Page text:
In the Society of Petroleum Engineers Paper No. SPE 11383, entitled "Stickiness Factor--A New Way of Looking at Stuck Pipe" by T. E. Love, of Exxon Company U.S.A., a formula is set forth by the author for calculating a "stickiness" factor which is empirically based upon the maximum angle of the open hole in degrees, the amount of open hole in feet, the mud weight in pounds per gallon, and the API fluid loss amount in cubic centimeters per thirty minutes, as well as the length of the bottom hole assembly in feet. The article includes a plot which shows the statistical relationship between the stickiness factor and (a) the occurrence of stuck pipe and (b) the chance of freeing stuck pipe. While the author proposes daily calculation of the stickiness factor to determine when a risk of differential pressure sticking exists, he admits that the formula is based upon a limited study of offshore wells in the Gulf of Mexico, and that it may not necessarily apply to wells in other geographic areas. Furthermore, he states that the stickiness factor "does not predict when pipe will stick, but simply predicts the chance of freeing pipe that has already been stuck." He also states that the stickiness factor may be useful in evaluating the use of lubricants ("spotting fluids") and retrieval operations ("fishing" operations) by providing an indication of the chance of success of these operations in freeing stuck pipe. Finally, he states that maintaining a reduced stickiness factor should reduce the chances of sticking pipe.

In the Society of Petroleum Engineers Paper No. SPE 14181, entitled "Multivariate Statistical Analysis of Stuck Drill Pipe Situations", the authors, R. H. Kingsborough, W. E. Lohec, W. B. Hempkins, and C. J. Nini, propose that a multivariate statistical analysis of as many as twenty (20) commonly reported drilling parameters be performed utilizing data from stuck drill pipe situations to provide probability contour maps which can be utilized to develop optimization routines which maintain operating parameters in a safe range to avoid the possibility of a pressure differential sticking of the drillstring.

In the Society of Petroleum Engineers Paper No. SPE 20410, entitled "Use of Stuck Pipe Statistics to Reduce the Occurrence of Stuck Pipe", by R. R. Weekly, of Chevron Services, Inc., the author recommends the use of statistics on stuck pipe occurrences to reduce the occurrence of pipe sticking in wells. More particularly, over six hundred Gulf Coast wells were analyzed, including trouble-free wells and wells which experienced differential sticking and mechanical sticking. Environments were identified which are likely to have a high risk of stuck pipe occurrence. Risk factors were also identified to allow engineering design of the well to avoid high risk situations.

None of these prior art approaches provide a general technique for determining, in advance of sticking, that sticking is about to occur. Thus, these approaches do not provide any type of general purpose warning system which can be utilized to avoid sticking. The avoidance of sticking of a drillstring within a wellbore is of paramount importance. It is frequently difficult, and sometimes impossible, to free a drillstring from a stuck position. Millions of dollars of resources are wasted annually in recovery and retrieval operations as a result of differential and other sticking of the drillstring within the wellbore. If the drillstring cannot be retrieved from the wellbore, side tracking drilling operations must be performed to drill around the drillstring. In some cases the well must be abandoned when remedial efforts fail or prove to be too costly. It is clearly unsatisfactory to determine that sticking may be a problem after sticking of the drillstring has occurred already, since no time would remain to allow remedial action. There is a great industry need for techniques for accurately determining that sticking is impending, far in advance of the occurrence of actual sticking, to allow a sufficient time interval in order to take corrective or remedial actions by altering one or more of the drilling conditions.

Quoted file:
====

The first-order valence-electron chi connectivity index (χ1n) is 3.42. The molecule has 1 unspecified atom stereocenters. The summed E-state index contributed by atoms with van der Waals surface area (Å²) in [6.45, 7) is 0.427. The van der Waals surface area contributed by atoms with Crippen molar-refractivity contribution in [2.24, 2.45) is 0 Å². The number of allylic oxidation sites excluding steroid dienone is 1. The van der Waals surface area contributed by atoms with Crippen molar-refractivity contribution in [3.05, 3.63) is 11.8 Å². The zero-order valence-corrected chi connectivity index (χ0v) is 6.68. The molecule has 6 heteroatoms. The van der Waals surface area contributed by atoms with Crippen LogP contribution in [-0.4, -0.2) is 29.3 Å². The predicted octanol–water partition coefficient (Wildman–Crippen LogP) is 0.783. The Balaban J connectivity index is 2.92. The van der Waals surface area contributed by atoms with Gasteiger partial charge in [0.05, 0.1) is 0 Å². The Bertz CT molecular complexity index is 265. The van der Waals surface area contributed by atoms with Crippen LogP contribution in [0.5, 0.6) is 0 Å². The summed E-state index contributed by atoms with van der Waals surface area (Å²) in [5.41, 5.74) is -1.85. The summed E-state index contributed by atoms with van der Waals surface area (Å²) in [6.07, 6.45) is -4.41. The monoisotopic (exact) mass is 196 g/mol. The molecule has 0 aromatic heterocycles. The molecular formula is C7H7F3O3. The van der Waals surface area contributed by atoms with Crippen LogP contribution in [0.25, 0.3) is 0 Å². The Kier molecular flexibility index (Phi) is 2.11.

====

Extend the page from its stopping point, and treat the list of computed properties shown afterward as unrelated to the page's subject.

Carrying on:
The most common types of remedial actions include the alteration of one or more drilling fluid properties, such as drilling fluid type (water based drilling fluids versus oil based drilling fluids), drilling fluid density, drilling fluid viscosity, drilling fluid flow rates, and solid particle content of the drilling fluid. Additionally, lubricants can be added to the drilling fluid to minimize the possibility of differential sticking. Finally, the frequency and amount of drillstring movement, including axial movement of the drillstring and rotational movement of the drillstring, can minimize or deter differential sticking.

A broad overview of the theory of differential pressure sticking, as well as conventional techniques for avoiding or minimizing the occurrence of differential pressure sticking, can be found in the literature, including the following articles, which are incorporated herein by reference as if fully set forth:

(1) Society of Petroleum Engineers Paper No. 151, entitled "Differential Pressure Sticking--Laboratory Studies of Friction Between Steel and Mud Filter Cake", authored by M. R. Annis and P. H. Monaghan;

(2) Society of Petroleum Engineers Paper No. 361, entitled "The Role of Oil Mud in Controlling Differential-Pressure Sticking of Drill Pipe", authored by Jay P. Simpson;

(3) Society of Petroleum Engineers Paper No. 963-G, entitled "Mechanics of Differential Pressure Sticking of Drill Collars", authored by H. D. Outmans;